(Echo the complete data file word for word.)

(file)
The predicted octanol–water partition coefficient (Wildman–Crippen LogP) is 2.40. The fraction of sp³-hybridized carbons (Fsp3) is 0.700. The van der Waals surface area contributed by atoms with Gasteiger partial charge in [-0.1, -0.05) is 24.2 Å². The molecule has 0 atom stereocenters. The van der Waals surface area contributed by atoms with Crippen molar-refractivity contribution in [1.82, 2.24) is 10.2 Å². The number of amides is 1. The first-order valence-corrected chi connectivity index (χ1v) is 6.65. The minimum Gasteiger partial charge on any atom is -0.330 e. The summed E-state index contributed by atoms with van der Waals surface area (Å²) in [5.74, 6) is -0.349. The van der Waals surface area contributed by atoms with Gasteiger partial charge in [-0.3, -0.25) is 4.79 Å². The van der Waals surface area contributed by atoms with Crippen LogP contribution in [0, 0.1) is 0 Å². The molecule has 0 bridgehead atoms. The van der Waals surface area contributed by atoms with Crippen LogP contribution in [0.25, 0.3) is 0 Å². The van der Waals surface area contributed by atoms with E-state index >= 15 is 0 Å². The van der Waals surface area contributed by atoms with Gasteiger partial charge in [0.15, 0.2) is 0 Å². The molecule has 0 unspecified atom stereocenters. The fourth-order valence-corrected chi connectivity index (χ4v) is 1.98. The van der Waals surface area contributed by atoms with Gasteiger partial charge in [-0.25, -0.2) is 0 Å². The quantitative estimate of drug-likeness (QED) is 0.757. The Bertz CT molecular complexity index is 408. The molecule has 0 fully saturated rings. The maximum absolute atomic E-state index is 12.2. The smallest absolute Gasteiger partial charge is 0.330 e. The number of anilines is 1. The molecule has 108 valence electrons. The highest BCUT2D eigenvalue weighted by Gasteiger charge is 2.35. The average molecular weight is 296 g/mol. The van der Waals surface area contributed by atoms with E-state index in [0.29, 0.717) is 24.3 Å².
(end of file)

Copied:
The predicted octanol–water partition coefficient (Wildman–Crippen LogP) is 2.40. The fraction of sp³-hybridized carbons (Fsp3) is 0.700. The van der Waals surface area contributed by atoms with Gasteiger partial charge in [-0.1, -0.05) is 24.2 Å². The molecule has 0 atom stereocenters. The van der Waals surface area contributed by atoms with Crippen molar-refractivity contribution in [1.82, 2.24) is 10.2 Å². The number of amides is 1. The first-order valence-corrected chi connectivity index (χ1v) is 6.65. The minimum Gasteiger partial charge on any atom is -0.330 e. The summed E-state index contributed by atoms with van der Waals surface area (Å²) in [5.74, 6) is -0.349. The van der Waals surface area contributed by atoms with Gasteiger partial charge in [-0.3, -0.25) is 4.79 Å². The van der Waals surface area contributed by atoms with Crippen LogP contribution in [0, 0.1) is 0 Å². The molecule has 0 bridgehead atoms. The van der Waals surface area contributed by atoms with Crippen LogP contribution in [0.25, 0.3) is 0 Å². The van der Waals surface area contributed by atoms with E-state index >= 15 is 0 Å². The van der Waals surface area contributed by atoms with Gasteiger partial charge in [0.15, 0.2) is 0 Å². The molecule has 0 unspecified atom stereocenters. The fourth-order valence-corrected chi connectivity index (χ4v) is 1.98. The van der Waals surface area contributed by atoms with Gasteiger partial charge in [-0.25, -0.2) is 0 Å². The quantitative estimate of drug-likeness (QED) is 0.757. The Bertz CT molecular complexity index is 408. The molecule has 0 fully saturated rings. The maximum absolute atomic E-state index is 12.2. The smallest absolute Gasteiger partial charge is 0.330 e. The number of anilines is 1. The molecule has 108 valence electrons. The highest BCUT2D eigenvalue weighted by Gasteiger charge is 2.35. The average molecular weight is 296 g/mol. The van der Waals surface area contributed by atoms with E-state index in [0.29, 0.717) is 24.3 Å².